If you were hoping for a light, healthy recipe today, move along (in fact, come back next time). If, on the other hand, you wanted a meal that’s almost entirely homemade, you’ve come to the right place! Beer battered halloumi with homemade pickled onions and homemade tartar sauce.
I’m not sure which part I’m more impressed with, but I know I’m super impressed with myself. Just in general.
Since there are kind of three recipes in one here, brace yourself for an epic post. Feel free to skip to the end for the recipes if that’s all your here for!
Let’s start with the beer battered halloumi. I know it’s seriously indulgent, but battered halloumi has become a fairly common find in UK fish and chip shops over the past couple of years – and as a vegetarian who used to have to plump for a veggie burger every. single. time. my family had fish and chips, it’s really nice to have another option! It makes a great alternative to battered fish – we veggies may not want the fish, but I’ve never been happy about missing out on that crispy batter.
Beer batter is really easy to make – I’ve shown you it once or twice before, and it’s no different this time. Just mix a fizzy beer with some flour and seasoning, and you’re good to go. Dip your halloumi, and get your fry on.
The halloumi gets nice and soft and gooey in the middle (it’s best if you eat it soon after frying, as it can go a bit tough and chewy if you let it sit out for too long), and the batter is perfectly crispy. It feels so wrong, but tastes oh-so-right.
Next up, the homemade pickled onions. That’s right – homemade. Pickling is totally not the sort of thing I usually do – it sounds like far too much effort. But, it turns out you don’t actually need to leave things sat in the pantry for months on end in order to pickle them! These homemade pickled onions only take a few hours to make (and 99% of that is hands-off time, you’ll be glad to know), and they taste just as good as the kind that take much longer.
You’ll need some of those tiny little bitesized onions – the only time I have ever thought an onion was cute. After you’ve boiled them up for literally two or three minutes (don’t overcook them or they’ll be too soft – you still want that nice crunch!), you just throw them in a jar with some Sarson’s pickling malt vinegar, a touch of sugar and salt, and some peppercorns, and you’re done. The pickling vinegar already contains some spices that give your homemade pickled onions plenty of flavour. They’ll be ready to eat a few hours later.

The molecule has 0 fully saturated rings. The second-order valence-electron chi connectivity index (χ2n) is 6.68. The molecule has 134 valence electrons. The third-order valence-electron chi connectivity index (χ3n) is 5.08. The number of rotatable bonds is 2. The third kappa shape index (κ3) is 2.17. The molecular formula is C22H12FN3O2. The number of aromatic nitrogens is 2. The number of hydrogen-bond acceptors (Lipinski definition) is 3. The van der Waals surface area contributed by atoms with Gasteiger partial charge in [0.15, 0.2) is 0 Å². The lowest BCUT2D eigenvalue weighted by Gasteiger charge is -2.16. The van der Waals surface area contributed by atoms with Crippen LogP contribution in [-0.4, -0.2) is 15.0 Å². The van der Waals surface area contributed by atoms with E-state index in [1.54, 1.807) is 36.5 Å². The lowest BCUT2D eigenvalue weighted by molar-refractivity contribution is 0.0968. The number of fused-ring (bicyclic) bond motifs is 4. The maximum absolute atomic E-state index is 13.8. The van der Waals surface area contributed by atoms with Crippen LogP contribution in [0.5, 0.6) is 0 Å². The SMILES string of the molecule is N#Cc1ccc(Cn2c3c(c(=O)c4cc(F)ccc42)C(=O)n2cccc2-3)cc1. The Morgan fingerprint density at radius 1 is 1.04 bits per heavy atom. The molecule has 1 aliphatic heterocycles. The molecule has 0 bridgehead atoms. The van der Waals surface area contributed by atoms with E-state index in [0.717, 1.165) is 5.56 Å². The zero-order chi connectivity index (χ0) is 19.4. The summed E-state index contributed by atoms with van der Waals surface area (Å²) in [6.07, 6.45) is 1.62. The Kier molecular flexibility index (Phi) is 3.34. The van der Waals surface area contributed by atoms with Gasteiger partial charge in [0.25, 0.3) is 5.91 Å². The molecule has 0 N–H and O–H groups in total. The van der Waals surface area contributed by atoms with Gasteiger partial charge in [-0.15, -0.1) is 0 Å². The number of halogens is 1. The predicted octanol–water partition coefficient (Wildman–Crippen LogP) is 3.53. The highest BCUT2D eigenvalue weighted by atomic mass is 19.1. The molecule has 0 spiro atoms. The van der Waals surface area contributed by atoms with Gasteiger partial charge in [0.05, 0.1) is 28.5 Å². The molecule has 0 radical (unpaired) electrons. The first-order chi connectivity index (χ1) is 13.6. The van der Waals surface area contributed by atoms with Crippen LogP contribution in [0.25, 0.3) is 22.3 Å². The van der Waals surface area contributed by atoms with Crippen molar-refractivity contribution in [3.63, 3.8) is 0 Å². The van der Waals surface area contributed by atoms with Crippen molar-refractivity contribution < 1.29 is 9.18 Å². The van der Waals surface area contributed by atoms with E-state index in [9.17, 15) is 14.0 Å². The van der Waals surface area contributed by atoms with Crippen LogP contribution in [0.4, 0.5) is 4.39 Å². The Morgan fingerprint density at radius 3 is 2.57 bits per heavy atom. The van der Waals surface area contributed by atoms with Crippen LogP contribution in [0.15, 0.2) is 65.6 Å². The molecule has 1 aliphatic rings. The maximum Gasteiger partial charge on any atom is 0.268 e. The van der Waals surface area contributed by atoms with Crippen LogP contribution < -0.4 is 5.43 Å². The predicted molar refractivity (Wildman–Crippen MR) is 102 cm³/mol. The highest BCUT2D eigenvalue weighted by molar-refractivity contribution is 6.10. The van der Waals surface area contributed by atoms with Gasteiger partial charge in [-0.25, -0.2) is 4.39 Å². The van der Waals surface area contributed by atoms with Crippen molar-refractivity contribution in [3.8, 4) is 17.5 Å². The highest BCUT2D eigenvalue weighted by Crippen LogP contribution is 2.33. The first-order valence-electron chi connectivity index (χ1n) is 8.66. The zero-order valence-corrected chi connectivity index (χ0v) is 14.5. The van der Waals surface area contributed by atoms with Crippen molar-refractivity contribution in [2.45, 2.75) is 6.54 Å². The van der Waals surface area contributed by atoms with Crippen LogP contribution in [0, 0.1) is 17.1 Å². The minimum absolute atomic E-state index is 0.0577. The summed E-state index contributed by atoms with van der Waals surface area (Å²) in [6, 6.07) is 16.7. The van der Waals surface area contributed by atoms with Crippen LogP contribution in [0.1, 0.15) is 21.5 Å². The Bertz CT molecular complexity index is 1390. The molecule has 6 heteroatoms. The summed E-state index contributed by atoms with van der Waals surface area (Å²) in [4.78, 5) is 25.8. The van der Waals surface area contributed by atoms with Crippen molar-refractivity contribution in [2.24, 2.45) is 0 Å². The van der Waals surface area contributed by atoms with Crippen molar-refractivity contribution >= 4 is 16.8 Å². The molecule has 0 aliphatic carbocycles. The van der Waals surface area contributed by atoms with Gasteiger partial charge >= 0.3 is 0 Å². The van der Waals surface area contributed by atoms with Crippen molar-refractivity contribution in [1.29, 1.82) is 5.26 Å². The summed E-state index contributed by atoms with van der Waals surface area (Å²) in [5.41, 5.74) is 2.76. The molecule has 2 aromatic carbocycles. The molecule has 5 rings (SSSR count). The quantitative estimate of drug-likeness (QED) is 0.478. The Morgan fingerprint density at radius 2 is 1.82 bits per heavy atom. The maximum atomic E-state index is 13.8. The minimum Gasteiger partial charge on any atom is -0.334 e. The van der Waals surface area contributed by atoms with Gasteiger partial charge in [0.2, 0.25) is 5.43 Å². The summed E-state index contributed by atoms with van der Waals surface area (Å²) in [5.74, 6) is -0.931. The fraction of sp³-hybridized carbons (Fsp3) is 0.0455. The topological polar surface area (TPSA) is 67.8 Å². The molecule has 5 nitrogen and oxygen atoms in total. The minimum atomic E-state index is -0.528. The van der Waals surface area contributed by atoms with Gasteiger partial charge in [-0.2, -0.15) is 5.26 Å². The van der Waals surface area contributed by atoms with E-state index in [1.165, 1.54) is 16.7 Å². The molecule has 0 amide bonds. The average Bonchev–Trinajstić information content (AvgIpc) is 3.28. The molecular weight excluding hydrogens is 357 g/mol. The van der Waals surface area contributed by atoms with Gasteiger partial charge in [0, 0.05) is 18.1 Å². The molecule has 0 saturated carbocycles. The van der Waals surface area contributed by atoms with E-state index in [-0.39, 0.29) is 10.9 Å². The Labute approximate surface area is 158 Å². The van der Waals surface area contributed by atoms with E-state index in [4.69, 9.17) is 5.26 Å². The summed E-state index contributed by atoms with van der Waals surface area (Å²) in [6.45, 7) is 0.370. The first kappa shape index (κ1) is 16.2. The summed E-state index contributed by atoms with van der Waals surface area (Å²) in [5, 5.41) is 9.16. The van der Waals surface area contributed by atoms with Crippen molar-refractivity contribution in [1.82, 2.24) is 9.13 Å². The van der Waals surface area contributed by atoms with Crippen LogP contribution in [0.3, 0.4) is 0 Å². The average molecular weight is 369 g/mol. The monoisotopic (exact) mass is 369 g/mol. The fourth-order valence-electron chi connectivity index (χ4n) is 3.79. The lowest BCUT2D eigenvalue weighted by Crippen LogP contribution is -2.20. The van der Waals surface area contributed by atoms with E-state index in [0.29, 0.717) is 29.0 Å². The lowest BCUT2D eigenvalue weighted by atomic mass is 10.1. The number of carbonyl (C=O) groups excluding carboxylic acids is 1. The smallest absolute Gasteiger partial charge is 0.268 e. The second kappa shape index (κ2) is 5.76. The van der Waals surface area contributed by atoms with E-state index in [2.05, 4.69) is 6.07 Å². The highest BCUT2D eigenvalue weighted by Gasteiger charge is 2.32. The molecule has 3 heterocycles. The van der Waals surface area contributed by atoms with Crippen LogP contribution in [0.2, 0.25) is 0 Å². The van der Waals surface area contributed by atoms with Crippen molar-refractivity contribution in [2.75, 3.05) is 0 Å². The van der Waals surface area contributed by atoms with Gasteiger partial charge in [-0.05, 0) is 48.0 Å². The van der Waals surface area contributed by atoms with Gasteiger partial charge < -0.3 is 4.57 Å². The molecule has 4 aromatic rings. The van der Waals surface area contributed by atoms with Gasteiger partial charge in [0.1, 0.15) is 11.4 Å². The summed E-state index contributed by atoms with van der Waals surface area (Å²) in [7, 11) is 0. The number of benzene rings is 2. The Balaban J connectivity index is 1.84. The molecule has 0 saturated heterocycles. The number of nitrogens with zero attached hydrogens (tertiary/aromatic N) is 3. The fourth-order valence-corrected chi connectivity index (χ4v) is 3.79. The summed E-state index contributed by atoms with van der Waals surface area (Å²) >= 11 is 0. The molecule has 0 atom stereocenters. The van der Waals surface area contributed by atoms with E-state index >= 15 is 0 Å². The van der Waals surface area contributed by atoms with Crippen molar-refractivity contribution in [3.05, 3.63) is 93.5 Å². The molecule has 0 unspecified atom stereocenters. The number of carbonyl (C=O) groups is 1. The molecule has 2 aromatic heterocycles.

And finally, the homemade tartar sauce. I’ve actually shown you this recipe before, but this time I threw the onions and gherkins in a food processor instead of chopping them by hand – hey, I’d already made homemade pickled onions and battered some halloumi, I was feeling lazy, okay? I actually think it ended up even tastier this way – it makes a thinner and slightly smoother sauce though, so feel free to chop your veggies by hand if you like a chunkier sauce. I also skipped the capers this time, because I didn’t have any on hand, and I wasn’t about to go to the shops just for capers (<– told you, lazy).
Serve your beer battered halloumi with homemade chunky chips (none of this skinny fries nonsense), preferably wrapped in newspaper for the ultimate British street food experience. Don’t forget an extra splash of Sarson’s malt vinegar and a good pinch of salt.
And there you have it. A proper British feast.
- 50 g plain flour ~1/4 cup
- 75 ml beer ~1/3 cup
- Black pepper
- Oil for frying
- 225 g halloumi cheese 8 x 1cm slices
Add the flour and beer to a large bowl, and season generously. Whisk until smooth.
Heat a couple of centimetres of oil in a deep pan. When it’s at the point that it sizzles when you drip a tiny amount of batter into the oil, it’s ready to use.
Dip the halloumi slices into the beer batter until thoroughly coated, and carefully drop each piece into the oil. Cook for a few minutes each side, until golden brown. Transfer to a plate lined with kitchen paper for a minute or two to drain off any excess oil, then serve, with more salt and pepper if desired.
Note: nutritional information is approximate, and will depend on exactly what ingredients you choose.
- 300 g bitesized onions or shallots ~20 onions
- 150 ml Sarson’s pickling malt vinegar ~2/3 cup, plus more if needed
- 1/2 tsp caster sugar
- 1/2 tsp salt
- 1 tsp mixed peppercorns
Top and tail the onions, then peel them whole. Blanch them in a pan of boiling water for about 3 minutes, unit they are just beginning to soften slightly, then drain.
In a separate small pan, add the pickling vinegar, caster sugar and salt. Heat very gently for a minute or two, just until the sugar has dissolved - don’t allow the mixture to become very hot.
Add the onions to a clean jar, and pour over the vinegar. Add the peppercorns, and if necessary, add more vinegar until the onions are completely covered. Store in the fridge. The pickled onions will be ready to eat a few hours later.
Note: nutritional information is approximate, and will depend on exactly what ingredients you choose. Information above is based on a serving of 4 small pickled onions.
- 1/2 large onion
- 3 large pickled gherkins
- 3 tbsp mayonnaise heaped
- Black pepper
Add the onion and gherkins to a food processor, and process until they have reached your desired consistency. Transfer the mixture to a bowl, and add the mayonnaise and plenty of seasoning. Mix well, and store in the fridge.
Note: nutritional information is approximate, and will depend on exactly what ingredients you choose. Information above is based on around a quarter of the batch.